The Science Behind Eye Color

Last updated May 25, 2022 | By Robert Wilson
The Science Behind Eye Color image

Do you know what the science is behind eye color? Most people don't, but it's actually a pretty interesting topic! In this blog post, we will discuss the different genes that are responsible for determining eye color, and we will also take a look at some of the scientific research that has been conducted on this topic. So if you're curious to learn more about the science behind eye color, keep reading!

Genetics of Eye Color

Genetics play a role in determining a person's eye color. The gene responsible for blue eyes is recessive, which means it can be masked by other genes. Brown eyes are dominant, so a person only needs one copy of the brown-eye gene to have brown eyes. A person with heterochromia has two different eye colors. This condition is usually caused by a mutation in a genes that regulates the production of melanin, the pigment that gives color to the skin, hair, and eyes. Although genetics play a role in eye color, it is not the only factor. The environment, such as exposure to sunlight, can also influence eye color. For example, people with blue eyes often have lighter-colored eyes due to less melanin in the iris. Genetics are just one part of the story when it comes to eye color.


The cells in the iris that produce melanin are called melanocytes. The amount of melanin these cells produce is determined by the genes a person has, as well as the environment. The more melanin produced, the darker the eye color will be. The less melanin produced, the lighter the eye color will be. The production of melanin is also influenced by exposure to sunlight. The sun's ultraviolet rays can trigger the production of more melanin, resulting in a darker eye color. This is why people who live in sunny climates often have darker eyes than those who live in cooler climates.

Common Colors

The most common eye colors are brown, blue, and green. These three colors are determined by the amount of melanin in the iris. Brown eyes have the most melanin, while blue eyes have the least. Green eyes fall somewhere in between. Eye color is also affected by light scattering. This is why some people have hazel or amber-colored eyes. The light-scattering effect is more pronounced in people with lighter-colored eyes.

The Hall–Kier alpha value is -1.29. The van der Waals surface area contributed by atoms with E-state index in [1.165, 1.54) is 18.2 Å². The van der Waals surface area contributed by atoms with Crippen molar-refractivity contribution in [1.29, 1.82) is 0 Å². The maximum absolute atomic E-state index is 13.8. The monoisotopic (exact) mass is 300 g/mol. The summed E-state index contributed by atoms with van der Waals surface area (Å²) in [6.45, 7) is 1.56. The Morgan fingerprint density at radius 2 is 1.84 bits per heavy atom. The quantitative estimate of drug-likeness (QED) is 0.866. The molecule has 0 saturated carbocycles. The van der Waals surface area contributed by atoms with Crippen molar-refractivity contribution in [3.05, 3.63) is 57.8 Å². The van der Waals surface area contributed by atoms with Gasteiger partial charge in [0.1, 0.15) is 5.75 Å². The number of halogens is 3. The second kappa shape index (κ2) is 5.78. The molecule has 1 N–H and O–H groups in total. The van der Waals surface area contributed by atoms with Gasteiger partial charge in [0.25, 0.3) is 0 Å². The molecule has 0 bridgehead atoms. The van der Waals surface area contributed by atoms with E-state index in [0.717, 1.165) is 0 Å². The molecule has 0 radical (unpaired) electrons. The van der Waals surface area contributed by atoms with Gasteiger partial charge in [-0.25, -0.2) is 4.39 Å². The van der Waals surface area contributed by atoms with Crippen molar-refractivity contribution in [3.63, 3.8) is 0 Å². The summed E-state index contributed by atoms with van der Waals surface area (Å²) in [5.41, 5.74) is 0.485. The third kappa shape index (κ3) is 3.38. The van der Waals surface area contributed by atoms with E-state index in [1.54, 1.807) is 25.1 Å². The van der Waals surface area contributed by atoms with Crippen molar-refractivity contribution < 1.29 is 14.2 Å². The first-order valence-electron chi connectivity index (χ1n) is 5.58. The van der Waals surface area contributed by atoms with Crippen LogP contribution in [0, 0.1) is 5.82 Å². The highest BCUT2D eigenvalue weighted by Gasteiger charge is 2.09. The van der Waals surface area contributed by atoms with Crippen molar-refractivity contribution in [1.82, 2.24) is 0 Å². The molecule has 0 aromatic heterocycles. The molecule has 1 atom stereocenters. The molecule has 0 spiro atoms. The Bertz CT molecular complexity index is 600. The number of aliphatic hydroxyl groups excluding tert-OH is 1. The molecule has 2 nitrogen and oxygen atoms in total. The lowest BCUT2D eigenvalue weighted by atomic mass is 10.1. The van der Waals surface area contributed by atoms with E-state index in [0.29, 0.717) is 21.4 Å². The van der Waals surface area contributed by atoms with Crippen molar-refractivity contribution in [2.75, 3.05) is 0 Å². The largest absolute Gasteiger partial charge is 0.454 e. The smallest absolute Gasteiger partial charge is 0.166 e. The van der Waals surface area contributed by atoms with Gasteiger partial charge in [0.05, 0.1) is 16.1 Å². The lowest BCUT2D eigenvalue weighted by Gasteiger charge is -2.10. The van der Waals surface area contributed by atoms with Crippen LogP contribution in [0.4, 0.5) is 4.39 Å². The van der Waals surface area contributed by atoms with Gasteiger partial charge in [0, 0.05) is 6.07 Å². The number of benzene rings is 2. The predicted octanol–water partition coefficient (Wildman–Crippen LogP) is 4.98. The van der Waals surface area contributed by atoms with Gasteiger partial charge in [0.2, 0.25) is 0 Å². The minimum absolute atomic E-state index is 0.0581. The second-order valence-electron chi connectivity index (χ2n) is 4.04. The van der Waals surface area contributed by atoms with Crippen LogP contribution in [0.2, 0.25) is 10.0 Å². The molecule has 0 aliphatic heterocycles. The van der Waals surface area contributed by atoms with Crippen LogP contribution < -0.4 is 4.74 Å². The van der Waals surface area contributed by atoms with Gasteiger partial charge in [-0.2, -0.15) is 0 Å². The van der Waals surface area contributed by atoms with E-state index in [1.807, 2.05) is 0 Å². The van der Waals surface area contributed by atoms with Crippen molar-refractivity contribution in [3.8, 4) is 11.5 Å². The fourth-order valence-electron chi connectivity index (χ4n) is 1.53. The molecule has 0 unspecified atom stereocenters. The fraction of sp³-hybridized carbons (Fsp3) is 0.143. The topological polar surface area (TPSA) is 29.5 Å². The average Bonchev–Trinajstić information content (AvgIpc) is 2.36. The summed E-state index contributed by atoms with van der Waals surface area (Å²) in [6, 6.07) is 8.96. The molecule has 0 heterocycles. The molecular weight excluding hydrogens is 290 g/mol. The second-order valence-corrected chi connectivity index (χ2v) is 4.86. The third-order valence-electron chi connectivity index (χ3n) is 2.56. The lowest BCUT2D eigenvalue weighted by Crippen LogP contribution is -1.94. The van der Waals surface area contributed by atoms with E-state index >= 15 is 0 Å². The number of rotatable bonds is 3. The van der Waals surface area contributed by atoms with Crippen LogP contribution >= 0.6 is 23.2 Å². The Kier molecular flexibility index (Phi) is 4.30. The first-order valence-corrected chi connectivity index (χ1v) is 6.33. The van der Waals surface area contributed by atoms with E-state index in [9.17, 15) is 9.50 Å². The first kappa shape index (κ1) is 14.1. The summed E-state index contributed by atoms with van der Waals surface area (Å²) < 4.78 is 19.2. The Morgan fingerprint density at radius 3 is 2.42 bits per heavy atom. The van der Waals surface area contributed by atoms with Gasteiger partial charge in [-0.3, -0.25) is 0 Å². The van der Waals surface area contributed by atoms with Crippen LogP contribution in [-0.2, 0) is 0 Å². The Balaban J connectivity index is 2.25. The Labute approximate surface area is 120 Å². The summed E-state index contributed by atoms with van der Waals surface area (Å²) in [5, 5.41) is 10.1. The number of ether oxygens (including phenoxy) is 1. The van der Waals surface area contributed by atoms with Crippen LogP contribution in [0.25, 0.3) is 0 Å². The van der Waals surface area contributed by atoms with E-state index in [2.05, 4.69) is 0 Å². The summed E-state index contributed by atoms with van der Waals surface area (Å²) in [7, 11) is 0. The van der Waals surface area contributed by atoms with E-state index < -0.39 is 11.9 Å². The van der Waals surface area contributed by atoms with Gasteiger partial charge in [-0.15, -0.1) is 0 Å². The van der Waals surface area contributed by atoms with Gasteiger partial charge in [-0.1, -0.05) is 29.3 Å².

Heterochromia is a condition in which the irises of the eyes have different colors. It can be caused by a number of factors, including genetic disorders, injuries, and certain diseases. Heterochromia is relatively rare, affecting less than 1% of the population. The most common type of heterochromia is known as sectoral heterochromia, in which one sector of the iris is a different color from the rest. Heterochromia can also affect the whole iris, a condition known as complete heterochromia. Heterochromia is usually benign and does not cause any visual problems. In fact, many people with heterochromia find that their condition makes them stand out in a crowd. 

Red or Pink Eyes

Red or pink eyes are caused by a lack of pigment in the iris. The condition is known as albinism, and it is relatively rare. People with albinism often have other health problems, such as vision problems and skin cancer. Albinism is a genetic condition, and it can be passed down from parents to their children.

Biometric identification

Eye color can also be used for biometric identification. This is because every person's eye color is unique. The iris of the eye contains many different patterns, and these patterns can be used to identify an individual. The use of eye color for biometric identification is still in its infancy, but it has potential applications in security and law enforcement.

So there you have it! The science behind eye color is actually pretty interesting. Genetics play a role in determining eye color, but the environment can also influence the way the eyes look.